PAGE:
In their confrontation outside the bar, Crash tells Nuke, "I hear you couldn't hit water if you fell out of a fucking boat." Dodgers manager Tommy Lasorda said this in 1984, in reference to weak-hitting San Diego Padres infielder Kurt Bevacqua.
Ron Shelton reportedly based the character of Nuke LaLoosh on a minor league teammate from his playing days named Steve Dalkowski. Dalkowski is something of a legend among baseball fans and is widely regarded as the fastest throwing pitcher ever. Unlike the character in the film, Dalkowski never made the major leagues.
The "big club" is referenced several times during the movie, though it is never made completely clear what major league team the Bulls are affiliated with. At the time of the filming, the Durham Bulls were a Carolina League Single A affiliate of the Atlanta Braves. As of 2013, the Durham Bulls are the Triple A affiliate of the Tampa Bay Rays.
In one scene, 'Nuke' LaLoosh (Tim Robbins) gives up a home run that strikes the bull, supposedly rewarding the opposing hitter with a free steak. In reality, at the old Durham Athletic Park, the bull was in foul territory.
Early in the film Kevin Costner's character states that he thinks Lee Harvey Oswald acted alone. A few years later he would star in JFK (1991), whose protagonist believes Oswald did not act alone and was possibly a fall guy for the Kennedy assassination.
Originally, after Annie and Crash have their argument in Crash's apartment, there was a scene in which Annie and Crash go to a bar and have a heart-to-heart talk. In the talk, Crash asks Annie why she loves baseball so much. She explains that several years before, her estranged father passed away and that the funeral took place in Florida. She was so distraught after the funeral that she wandered off and ended up at the New York Yankees spring training facility where she met legendary Yankees catcher, Thurman Munson (thus explaining her shrine to Munson seen in the film). From then on, she developed a deep-rooted love of the game. According to Ron Shelton in the DVD commentary, he cut that scene out when it was received poorly during a test screening. After the scene was removed, a second test screening was done and the movie received a high score.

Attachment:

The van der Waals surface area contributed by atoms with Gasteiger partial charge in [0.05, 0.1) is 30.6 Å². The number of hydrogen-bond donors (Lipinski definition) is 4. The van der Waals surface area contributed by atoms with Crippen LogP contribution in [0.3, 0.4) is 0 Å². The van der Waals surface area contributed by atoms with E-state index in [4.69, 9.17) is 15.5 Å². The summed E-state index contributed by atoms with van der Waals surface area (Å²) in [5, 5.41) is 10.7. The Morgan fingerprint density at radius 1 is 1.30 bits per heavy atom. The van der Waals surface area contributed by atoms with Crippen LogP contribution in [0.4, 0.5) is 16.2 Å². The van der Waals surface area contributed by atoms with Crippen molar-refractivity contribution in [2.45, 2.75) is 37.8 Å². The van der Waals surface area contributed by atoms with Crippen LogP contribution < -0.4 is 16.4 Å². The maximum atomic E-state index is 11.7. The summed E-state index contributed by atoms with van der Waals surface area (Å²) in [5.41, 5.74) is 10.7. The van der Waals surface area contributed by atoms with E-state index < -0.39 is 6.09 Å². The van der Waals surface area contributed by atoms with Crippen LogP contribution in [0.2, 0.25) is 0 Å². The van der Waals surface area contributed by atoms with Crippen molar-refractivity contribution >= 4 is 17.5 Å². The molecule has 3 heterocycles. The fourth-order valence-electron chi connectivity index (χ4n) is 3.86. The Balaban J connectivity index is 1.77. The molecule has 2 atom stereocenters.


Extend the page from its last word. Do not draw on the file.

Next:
Near the end of the movie, Annie quotes some poetry in a voiceover and then says "That was Thomas Gray. Or William Cullen Bryant, I forget which." It was indeed Thomas Gray and it was taken from "Elegy Written in a Country Churchyard".
When Nuke says, "Annie, I know you're in there, I can hear that crazy Mexican music," the song on the phonograph is 'Non, Je Ne Regrette Rien'. It is a famous recording by Edith Piaf, who is singing in French.
In one memorable scene, the Tim Robbins character sings a song incorrectly, using the word "wooly". Four years after the movie's release, the Durham Bulls named a new mascot. Since the Depression, the mascot had been a bull, but in 1992, they created the character "Wool E. Bull", which sounds like "wooly" but has "E" for "education".
Nick Nolte, one of the biggest male stars at the time, turned down the lead because he had just finished several movies back-to-back, and, most importantly, because he isn't a fan of baseball. Nolte famously played a footballer in North Dallas Forty (1979), a movie he co-wrote.
When Nuke (Tim Robbins) is giving his interview at the big league stadium after being called up to the majors, he's wearing a t-shirt for the ska-punk band Fishbone. Robbins in real life is a huge fan of the band, and at the time, Fishbone would also feature in the movie Tapeheads, released later that same year, staring Tim Robbins and John Cusack, who is also a big fan of Fishbone.